Of course I would never, ever do anything to Marc or let anything happen to him. Anyone that ever knew me or saw me with my son would know that. I love that little boy with all my heart. I would speak using past-tense, but the love for him didn’t just go when he did. All that love, all the maternal instincts are still there. It’s like a painful aching in my chest. The love for my son is overflowing with no outlet. It’s a different kind of love. The love for a child. It is equally intense as the love I have for Moises. It’s just different. It is the most amazing, pure, beautiful thing I’ve ever experienced.
People say that I am coping so well; that I am handling everything so well. I’ve been taking care of everyone. I’ve been sensitive to everyone’s needs. Everyone seems to be worried about how I’m doing. Taking care of people is how I cope with things. It’s how I heal. I say I’m doing okay. I’m not comfortable telling everyone these things. It’s hard to talk about it. It’s hard to listen to people. I don’t even cry around people. I’m not comfortable with it. There are only a few people that I can really talk to and cry with. Writing here is easier than talking to people.
I honestly have no clue where I am in my mourning. I’m afraid of everything. I hate everything. I am angry about everything.
I am afraid of doing things and going places. I’m afraid to go to the mall or to the Commissary. I’m afraid to go because those are the places Marc and I went most often. I’m afraid for the memories that might hit me like a ton of bricks. I’m afraid to be there when there are so many babies all around. I’m okay with babies as long as I can interact with them. But I can’t interact with every baby I see. I can’t avoid the tiny people with their parents. I can’t avoid hearing them cry and call their moms “Mama”. I can’t avoid the tears that come to my eyes because my little Marc will never cry again or call me “Mama”. I’m his mommy and I won’t get those things. I’m afraid of everything.
I hate myself. I hate my body. I can’t look at myself. I can’t look at my stomach. My body shows the signs of having had a baby. I have stretch marks, so many stretch marks. I didn’t care when I had Marc. I thought they were beautiful. Moises still thinks they’re beautiful. But all I see when I see them now is failure. My body went through this; I went through this. I’m supposed to be holding my baby. I’m supposed to have my baby. All I’m left with are empty feelings, empty arms, and stretch marks. What’s worse than the stretch marks are my breasts. When Marc died, they didn’t just stop producing milk. They kept producing and kept producing and kept producing. It was excruciating. It was miserable. I had to pump to relieve the pain. It broke my heart all over again every time I had to pump. I hoped and prayed it would stop soon. I wanted to dry up. And now that it has, it feels wrong. I’m sure it feels differently when you make the choice and wean a baby off of breastfeeding. I’m sure that feels rewarding. This does not. This feels wrong. This feels empty, like everything else. I don’t hate, but I hate people having babies and people that get to keep their babies. I don’t hate them. I just hate that they get what I don’t. I hate everything.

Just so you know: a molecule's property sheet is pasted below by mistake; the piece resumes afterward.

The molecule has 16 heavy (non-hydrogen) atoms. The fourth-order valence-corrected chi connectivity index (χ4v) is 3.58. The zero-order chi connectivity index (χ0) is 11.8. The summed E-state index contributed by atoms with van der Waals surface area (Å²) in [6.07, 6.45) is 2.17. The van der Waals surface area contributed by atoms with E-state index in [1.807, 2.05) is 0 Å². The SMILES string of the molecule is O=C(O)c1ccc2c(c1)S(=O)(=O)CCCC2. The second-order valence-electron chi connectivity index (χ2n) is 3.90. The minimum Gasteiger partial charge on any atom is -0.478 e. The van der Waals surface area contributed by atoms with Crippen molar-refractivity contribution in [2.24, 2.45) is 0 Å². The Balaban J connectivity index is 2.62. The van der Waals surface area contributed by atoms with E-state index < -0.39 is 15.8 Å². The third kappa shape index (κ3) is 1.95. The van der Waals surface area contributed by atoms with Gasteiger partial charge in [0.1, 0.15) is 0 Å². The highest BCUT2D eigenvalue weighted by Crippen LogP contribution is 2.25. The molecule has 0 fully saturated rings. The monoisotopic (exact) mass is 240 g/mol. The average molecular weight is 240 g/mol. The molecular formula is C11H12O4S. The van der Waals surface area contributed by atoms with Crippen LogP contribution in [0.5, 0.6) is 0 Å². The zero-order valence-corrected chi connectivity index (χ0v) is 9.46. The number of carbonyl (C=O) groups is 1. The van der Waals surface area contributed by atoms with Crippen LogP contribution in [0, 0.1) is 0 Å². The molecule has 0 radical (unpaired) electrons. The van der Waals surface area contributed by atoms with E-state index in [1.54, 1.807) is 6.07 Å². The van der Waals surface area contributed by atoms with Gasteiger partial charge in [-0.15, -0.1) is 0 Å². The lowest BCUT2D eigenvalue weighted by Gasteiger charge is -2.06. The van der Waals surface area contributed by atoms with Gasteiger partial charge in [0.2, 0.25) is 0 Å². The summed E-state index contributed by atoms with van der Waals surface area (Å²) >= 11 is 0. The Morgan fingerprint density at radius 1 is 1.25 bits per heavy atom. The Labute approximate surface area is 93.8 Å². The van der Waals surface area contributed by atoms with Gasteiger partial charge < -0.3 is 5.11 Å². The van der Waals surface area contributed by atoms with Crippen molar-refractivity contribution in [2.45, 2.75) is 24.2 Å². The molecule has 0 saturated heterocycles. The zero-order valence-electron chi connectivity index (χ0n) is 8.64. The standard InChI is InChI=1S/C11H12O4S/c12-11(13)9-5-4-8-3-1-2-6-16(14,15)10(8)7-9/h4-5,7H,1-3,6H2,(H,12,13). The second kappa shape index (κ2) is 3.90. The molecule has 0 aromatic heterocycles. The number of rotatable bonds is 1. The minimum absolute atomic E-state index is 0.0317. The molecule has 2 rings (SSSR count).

I am angry, so angry about everything. I only got 4 months with Marc. Only 4 months. Moises only got 2 ½ months. That’s not enough time! He was loved. He wanted nothing. He was perfect. He was amazing. He was taken from us. He was stolen from us. We were robbed! I deserved to watch him grow. I deserved to take him to his first day of school. I deserved to watch him graduate high school. I deserved to cry at his wedding. I deserved to hold his children and be their grandma. I deserved it all, but I’ve been robbed of all those moments. It makes me angry. I am angry about everything.
I guess that’s where I am.